Maritime Trade and State Development in Early Southeast Asia

  • About the Book
  • This book brings something new in both dimension and detail to our understanding of Southeast Asia from the first to the fourteenth centuries. It puts Southeast Asia in the context of the international trade that stretched from Rome to China and draws upon a wide range of recent scholarship in history and the social sciences to redefine the role that this trade played in the evolution of the classical states of Southeast Asia.

    By examining the sources of Southeast Asia's classical era with the tools of modern economic history, the author shows that well-developed socioeconomic and political networks existed in Southeast Asia before significant foreign economic penetration took place. With the growth of interest in Southeast Asian commodities and the refocusing of the major East-West commercial routes through the region during the early centuries of the Christian era, internal conditions within Southeast Asia adjusted to accommodate increased external contacts. Hall takes the view that Southeast Asia's response to international trade was a reflection of preexisting patterns of trade and statecraft.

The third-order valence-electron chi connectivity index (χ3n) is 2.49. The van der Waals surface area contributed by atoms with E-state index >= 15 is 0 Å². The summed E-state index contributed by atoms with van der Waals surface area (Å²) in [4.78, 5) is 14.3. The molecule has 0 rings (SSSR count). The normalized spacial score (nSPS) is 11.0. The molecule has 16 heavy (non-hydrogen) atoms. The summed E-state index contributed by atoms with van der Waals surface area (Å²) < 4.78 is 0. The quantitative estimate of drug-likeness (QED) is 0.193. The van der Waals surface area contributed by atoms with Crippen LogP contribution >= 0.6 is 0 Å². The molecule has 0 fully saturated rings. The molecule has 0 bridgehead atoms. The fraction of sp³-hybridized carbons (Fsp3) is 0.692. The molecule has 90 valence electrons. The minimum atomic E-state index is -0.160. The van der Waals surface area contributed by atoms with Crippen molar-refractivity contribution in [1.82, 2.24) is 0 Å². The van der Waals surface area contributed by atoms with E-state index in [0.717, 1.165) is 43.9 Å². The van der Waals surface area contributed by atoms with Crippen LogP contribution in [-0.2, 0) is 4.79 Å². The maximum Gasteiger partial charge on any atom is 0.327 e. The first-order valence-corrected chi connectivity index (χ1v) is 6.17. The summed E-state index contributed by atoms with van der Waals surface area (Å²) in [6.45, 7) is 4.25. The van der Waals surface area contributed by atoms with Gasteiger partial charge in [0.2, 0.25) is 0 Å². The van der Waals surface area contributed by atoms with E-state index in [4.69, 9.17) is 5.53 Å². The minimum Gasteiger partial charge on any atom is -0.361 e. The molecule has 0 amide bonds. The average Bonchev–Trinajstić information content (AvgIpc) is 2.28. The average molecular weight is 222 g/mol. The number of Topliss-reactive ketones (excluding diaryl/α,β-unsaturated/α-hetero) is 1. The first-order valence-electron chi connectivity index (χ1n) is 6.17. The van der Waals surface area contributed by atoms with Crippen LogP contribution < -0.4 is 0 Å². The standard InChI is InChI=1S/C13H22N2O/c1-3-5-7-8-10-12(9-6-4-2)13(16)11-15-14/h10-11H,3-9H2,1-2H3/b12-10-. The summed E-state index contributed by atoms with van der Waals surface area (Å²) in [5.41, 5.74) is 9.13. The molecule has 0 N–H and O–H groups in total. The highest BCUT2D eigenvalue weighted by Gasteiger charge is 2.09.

In the forty years since Coede's monumental work The Indianized States of Southeast Asia was published, a great deal of archaeological and epigraphical work has been done and new interpretations advanced. By integrating new theoretical constructs, recent archaeological finds and interpretations, and his own informed reading and research, Kenneth R. Hall puts his historical narrative on a large canvas and treats areas not previously brought together for discussion along comparative lines. Like Coedes' work, his book will be important as a basic text for the teaching of early Southeast Asian history.

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